Social networks, social media, and social changes are so interconnected in this age that it would be foolish to overlook their potential in stemming the crushing tide of obesity that threatens to drown our country. For better or worse, food habits are contagious. Perhaps flooding our communities with health-focused, supportive social connections can help us stay afloat and head to healthier, higher ground.
In recent years, studies have shown how influential social connections are to our health. A 2007 Harvard study conducted from 1971 to 2003 revealed that healthy habits declined within friendship groups. Obesity became acceptable and supported, if one or more members of a social group was obese. Even more dramatic, the trend seemed to continue outside the group, as satellite friendships or “friends of friends” experienced similar weight gain.
It stands to reason that our most powerful weapon in the obesity health crisis lies in our need to be attached, connected, influencing, and influenced by people that matter to us. All of this attention focused on individual weight loss goals, personal responsibility, and will power may not be the most effective way to handle chronic obesity and disease. Connected people influence and affect other people.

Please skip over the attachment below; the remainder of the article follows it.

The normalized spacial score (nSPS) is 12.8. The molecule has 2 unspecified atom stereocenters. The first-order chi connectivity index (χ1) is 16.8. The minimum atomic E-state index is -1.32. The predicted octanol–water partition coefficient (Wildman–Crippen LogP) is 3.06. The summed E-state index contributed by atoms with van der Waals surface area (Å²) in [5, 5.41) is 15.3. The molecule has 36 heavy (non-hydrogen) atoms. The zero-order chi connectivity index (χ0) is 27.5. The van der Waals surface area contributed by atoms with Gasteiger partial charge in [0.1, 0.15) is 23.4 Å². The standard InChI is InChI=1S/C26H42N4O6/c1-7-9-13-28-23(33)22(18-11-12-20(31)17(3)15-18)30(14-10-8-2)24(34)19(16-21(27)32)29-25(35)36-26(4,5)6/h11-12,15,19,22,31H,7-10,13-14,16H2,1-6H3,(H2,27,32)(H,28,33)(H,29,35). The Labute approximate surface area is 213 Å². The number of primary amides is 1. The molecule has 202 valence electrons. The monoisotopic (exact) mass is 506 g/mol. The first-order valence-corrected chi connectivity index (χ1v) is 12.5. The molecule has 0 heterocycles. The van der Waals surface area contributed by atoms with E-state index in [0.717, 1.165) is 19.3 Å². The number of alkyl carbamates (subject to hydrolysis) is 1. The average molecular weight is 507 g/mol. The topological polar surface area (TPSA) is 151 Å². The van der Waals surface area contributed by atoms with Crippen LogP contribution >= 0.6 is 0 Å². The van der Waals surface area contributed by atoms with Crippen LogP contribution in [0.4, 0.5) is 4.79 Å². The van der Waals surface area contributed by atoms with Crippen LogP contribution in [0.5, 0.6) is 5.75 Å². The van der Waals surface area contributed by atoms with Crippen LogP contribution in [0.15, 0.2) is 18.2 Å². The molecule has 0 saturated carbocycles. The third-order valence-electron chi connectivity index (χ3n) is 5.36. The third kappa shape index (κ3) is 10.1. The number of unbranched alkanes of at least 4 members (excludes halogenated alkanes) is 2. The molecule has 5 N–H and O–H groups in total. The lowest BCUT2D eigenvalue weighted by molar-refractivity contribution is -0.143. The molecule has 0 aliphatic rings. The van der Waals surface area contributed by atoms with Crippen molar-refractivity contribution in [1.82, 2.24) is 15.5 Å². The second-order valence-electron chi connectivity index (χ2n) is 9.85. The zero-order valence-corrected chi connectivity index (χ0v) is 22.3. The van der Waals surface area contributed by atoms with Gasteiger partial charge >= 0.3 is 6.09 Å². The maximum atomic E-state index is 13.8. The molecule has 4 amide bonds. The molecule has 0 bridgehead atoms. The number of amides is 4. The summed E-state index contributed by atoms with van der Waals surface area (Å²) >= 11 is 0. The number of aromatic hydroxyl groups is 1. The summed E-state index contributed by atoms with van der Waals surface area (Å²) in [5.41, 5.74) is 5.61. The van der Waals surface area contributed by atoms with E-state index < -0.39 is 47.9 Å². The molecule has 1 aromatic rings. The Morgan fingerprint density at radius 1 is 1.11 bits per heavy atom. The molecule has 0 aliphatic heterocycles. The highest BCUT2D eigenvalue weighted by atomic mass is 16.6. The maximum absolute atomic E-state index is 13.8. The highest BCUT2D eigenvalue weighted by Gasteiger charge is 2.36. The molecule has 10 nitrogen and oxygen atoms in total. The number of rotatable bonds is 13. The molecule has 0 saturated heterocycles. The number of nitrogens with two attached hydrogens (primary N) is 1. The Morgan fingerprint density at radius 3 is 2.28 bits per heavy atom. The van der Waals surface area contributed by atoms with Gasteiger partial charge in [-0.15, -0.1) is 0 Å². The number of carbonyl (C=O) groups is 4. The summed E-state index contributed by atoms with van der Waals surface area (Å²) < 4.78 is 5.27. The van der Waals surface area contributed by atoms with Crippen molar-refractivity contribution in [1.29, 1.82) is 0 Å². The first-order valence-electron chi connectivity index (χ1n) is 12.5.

The push toward happy, whole bodies and minds may be possible and lasting, if we build a social network devoted to healthful influence. In theory, each one of us could positively impact the fitness and nutrition of a thousand other people! As churches, community centers, exercise companies, outreach organizations, and online communities come to understand the impact of community in health and nutrition, interest in partnering with community members will bring faster and more comprehensive health recovery. The obesity disease has reached epidemic proportions and is essentially a social construct. A communal approach is the best way to make a dent in the damage, and create the social change required to save our own lives.
Read the full article here: Is Obesity Contagious? – Dr. Mark Hyman